Hookups Set for October : Cable Firm Delays East Valley Service

Times Staff Writer

Cable TV service, which was to have become available in the East San Fernando Valley by midnight tonight, will be delayed until October--or longer, said officials of United Cable Television of Los Angeles.

The cable company, working under a city-imposed deadline, was to have installed the first 50 miles of the 1,140-mile system by midnight. As of Friday, United had installed about 15 miles of cable.

As a result, the company faces an initial penalty of $150,000 plus $300 for each day’s delay in reaching the 50-mile mark, to be paid to the city.

The East Valley system originally was to have been finished by the end of this year. In December, United asked for--and received--from the Los Angeles City Council a 10-month extension to October, 1986, to complete the system.


The council, which awards franchises for cable firms to operate in the city, established deadlines for completion of the system, with financial sanctions if United failed to meet them. July 1 is the first deadline.

United President William Cullen blamed the latest delay on problems beyond his company’s control--specifically, the slowness of utility companies in approving United’s requests to string cable on utility poles.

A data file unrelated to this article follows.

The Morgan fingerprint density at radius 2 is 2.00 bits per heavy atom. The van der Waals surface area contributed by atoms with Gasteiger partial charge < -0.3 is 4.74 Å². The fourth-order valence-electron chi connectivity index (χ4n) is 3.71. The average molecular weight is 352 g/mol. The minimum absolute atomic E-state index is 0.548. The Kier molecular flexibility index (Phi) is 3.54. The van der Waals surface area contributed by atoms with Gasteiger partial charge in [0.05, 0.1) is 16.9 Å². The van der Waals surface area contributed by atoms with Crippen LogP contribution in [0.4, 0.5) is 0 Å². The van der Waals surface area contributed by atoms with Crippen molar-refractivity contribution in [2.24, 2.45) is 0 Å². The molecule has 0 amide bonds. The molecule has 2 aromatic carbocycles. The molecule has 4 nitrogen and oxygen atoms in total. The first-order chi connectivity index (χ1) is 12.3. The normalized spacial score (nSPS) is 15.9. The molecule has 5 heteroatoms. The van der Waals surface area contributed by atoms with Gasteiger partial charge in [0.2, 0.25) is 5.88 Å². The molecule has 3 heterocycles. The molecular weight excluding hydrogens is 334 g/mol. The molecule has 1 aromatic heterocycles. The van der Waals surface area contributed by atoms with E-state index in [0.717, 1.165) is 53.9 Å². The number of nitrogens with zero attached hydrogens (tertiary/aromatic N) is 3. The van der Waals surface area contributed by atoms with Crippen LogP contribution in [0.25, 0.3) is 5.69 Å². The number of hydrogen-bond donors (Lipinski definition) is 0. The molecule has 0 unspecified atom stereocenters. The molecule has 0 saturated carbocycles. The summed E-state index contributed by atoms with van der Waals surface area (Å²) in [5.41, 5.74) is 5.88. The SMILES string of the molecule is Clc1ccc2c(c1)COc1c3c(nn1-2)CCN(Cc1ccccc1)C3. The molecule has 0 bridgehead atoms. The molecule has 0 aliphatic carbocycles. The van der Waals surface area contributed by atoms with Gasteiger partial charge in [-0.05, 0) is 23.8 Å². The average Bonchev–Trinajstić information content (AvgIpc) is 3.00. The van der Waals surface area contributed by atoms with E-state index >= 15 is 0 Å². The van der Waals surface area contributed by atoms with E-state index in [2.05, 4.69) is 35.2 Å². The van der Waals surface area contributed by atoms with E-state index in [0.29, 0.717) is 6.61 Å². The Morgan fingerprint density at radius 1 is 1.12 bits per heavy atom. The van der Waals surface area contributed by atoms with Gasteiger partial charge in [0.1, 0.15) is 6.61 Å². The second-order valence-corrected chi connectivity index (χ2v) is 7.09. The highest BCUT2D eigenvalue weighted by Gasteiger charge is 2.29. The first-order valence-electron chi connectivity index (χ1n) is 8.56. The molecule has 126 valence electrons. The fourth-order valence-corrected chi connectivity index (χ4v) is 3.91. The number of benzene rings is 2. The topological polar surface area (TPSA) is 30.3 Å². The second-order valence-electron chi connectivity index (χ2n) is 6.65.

The cable company must shift the wires on the poles to make room for the cable. The utilities want to check every pole--and there are thousands in the East Valley--before and after the cable is strung to make sure it is done properly. However, the utilities don’t have enough personnel to enable the cable firm to keep up with its construction schedule, said Mark Ambruster, an attorney for United. Cullen also said there were some “communication problems” between United and the utilities, which delayed work further.

“We’re doing the best that we can,” Cullen said.


Ambruster said the company has been caught in a “Catch-22 situation.” He said United has been ordered by one city entity--the City Council--to meet a deadline, while another city entity--the Department of Water and Power--cannot give the approvals required to meet that deadline.

Kenneth Miyoshi, assistant chief electrical engineer for the DWP, denied that the city-owned utility has done anything to slow work. He said the DWP wants to check each power pole because, if certain wires are not properly spaced, it could electrocute a worker.

Cullen said Friday the problems were being worked out and the cable company will be able to start stringing cable at a rate of 2 1/2 miles a day. However, United expects it will be October before it can start providing service to the first homes because of the additional time required to build a transmission facility, Cullen said.

Because the company feels the latest delay is beyond its control, Cullen said, it will ask the city to waive the penalties.


Councilmen Ernani Bernardi and Howard Finn, who together represent the East Valley--one of the few areas in the city still without cable TV--said they want the company to start paying fines. A proposal is due before the council shortly to increase the fines to $500 a day.